Firas on ketogenic diet
The ketogenic diet is also good for people who aren’t very active. You limit your carbs to around 50g per day, and the rest is greens and fats and proteins. Not even fruits.
Because you never spike your insulin, you’re gonna lose fat. But you’ll lose muscle as well, you won’t be bulky. The people who are on Instagram talking about keto and they’re bulky, they’re on steroids.
When you eat carbohydrates, and thus spike your insulin, it makes your fat cells bigger, but it also makes your muscle tissue bigger.
A lot of people who are on a keto diet actually eat carbs too, right before and after an intense workout to promote muscle growth.
When you eat carbohydrates, you fill your glycogen reserves. The carbohydrates go into your muscle. Now if there’s an excess of carbs, after all the muscles are full of glycogen, you’re body is going to turn that into fat.
If your reserves in your muscles are depleted, you have no glycogen in your muscle, and you eat rice right before when you train, your body is going to prioritize that carbohydrate for the intense training you’re about to do, and to grow your muscle mass. It’s called carb timing. You time your carb intake just right.
The best time to eat carbs is before your workout.
Firas himself eats breakfast, lunch, and at 6 o’clock he stops eating. The only thing he takes in after 18:00 is water.
If he wants to lose even more weight, he’ll stop eating at 15:00.
And for him, when he is about to have some wedding or occasion where there’s going to be a lot of food, he’s going to not eat anything for 24 hours before that.
Here’s one thing that I needed to really learn about working out: It’s not something that you do to a certain point where you’ve accomplished a certain goal, and then you stop.
The only real killer workout is the one that you forever bake into your life, and you never stop doing it. Just like brushing your teeth.
Most men make the error of thinking that one day it will be done. They think, “If I can work enough, then one day I could rest.” Or, “One day my woman will understand something and then she will stop complaining.” Or, “I’m only doing this now so that one day I can do what I really want with my life.” The masculine error is to think that eventually things will be different in some fundamental way. They won’t. It never ends. As long as life continues, the creative challenge is to tussle, play, and make love with the present moment while giving your unique gift.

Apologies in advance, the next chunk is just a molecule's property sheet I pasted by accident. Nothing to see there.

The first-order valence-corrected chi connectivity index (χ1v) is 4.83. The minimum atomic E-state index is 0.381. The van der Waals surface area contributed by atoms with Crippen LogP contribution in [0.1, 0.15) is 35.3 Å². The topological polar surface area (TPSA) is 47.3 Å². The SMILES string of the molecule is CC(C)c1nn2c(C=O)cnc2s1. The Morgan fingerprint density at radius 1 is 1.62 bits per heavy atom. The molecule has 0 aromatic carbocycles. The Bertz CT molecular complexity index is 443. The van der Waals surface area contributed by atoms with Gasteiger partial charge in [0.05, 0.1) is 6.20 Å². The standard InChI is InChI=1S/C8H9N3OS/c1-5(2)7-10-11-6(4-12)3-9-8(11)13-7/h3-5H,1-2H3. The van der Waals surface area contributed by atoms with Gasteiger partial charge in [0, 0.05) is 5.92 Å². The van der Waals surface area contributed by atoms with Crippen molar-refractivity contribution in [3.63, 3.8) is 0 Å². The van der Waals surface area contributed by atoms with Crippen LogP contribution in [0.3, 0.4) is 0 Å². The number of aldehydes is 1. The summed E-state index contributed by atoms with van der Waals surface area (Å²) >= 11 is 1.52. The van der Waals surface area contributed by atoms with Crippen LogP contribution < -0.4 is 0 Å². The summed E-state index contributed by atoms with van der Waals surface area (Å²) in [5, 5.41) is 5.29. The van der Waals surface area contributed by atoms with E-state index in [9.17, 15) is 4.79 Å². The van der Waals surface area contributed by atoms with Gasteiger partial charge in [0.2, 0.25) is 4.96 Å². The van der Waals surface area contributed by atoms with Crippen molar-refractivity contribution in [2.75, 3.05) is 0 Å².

Deida, David. The Way of the Superior Man
For a long time I’ve been thinking of my workouts simply as a way of achieving a certain goal: losing weight. Getting to a specific amount of body fat. Getting a six pack. (I’m still far away from that.) Feeling fit. Impressing friends. Impressing girls. Being proud of myself.
But ultimately, the killer workout is the workout that only ends when you end.
The longer I’m engaging with the struggling of working out, the more I realize how crucial mentality is.
Cultivating the right mindset, practicing the right attitude is key. Much more important than following one specific workout routine or sticking to a particular set of exercises.
It’s the mentality that drives everything underneath.
The killer workout is to keep at it for the rest of your life. To never stop.
The killer workout is not the one that you do one time until you almost collapse. The killer workout is not the one that you can keep up for 3 weeks and you see impressive results. The killer workout is not the one that you do for 2 years and then your joints are worn out.
The killer workout is the one that you do every single day for the rest of your life, the one that always is just a bit out of your comfort zone, the one that you’d like to skip—just today—but you never do.
Sometimes you just need a little nudge to push you over the edge of comfort. Something that lessons the gravity of not exercising, so you get your ass in motion. You need a good bit of pre-workout motivation!
Here are some pre-workout motivation videos, ranked by the ones I find work best for me personally.
Pre-workout motivation by Brenton Ross
This is probably the most thoughtful, reflective, and calm, centered pre-workout motivation video in this list. If you’re looking for something to get you amped up and excited, to get your adrenaline pumping, then scroll further down.
This video instead is about taking time to reflect, and unconvering your deep inner reasons for why you want to work out.
Do you want to:
for community at your gym, to meet people, make friends?
to build endurance?
to look and feel more attractive?
to relieve stress and anxiety?
to burn anger?
to build confidence?
to impress someone?
There are so many potential reasons for wanting to work out, and no reason is better than any other reason. The point of this video is not to tell you that you need a better reason, the point of the video is to help you identify what your true motivation for working out is.
This is especially important when you struggle with consistency. For example, you might think that “building self-discpline” is your reason for working out, and maybe that’s what gets you amped up in the moment. But if you then 3 weeks later stop exercising for 2 months, then there’s some other underlying motivation that you should tap into.
Know your why.
Why do you want to look good? Why do you want to meet people? Why do you want to build endurance? Whatever your reason for working out is, ask yourself: why do I want this? Why do I care about this?
Understanding your true why will help you stay consistent when you feel like giving up.
Like I said, this is definitely the most impactful pre-workout motivation video if you care about sustainable, long-term workout motivation.
The Vision (Arnold Schwarzenegger)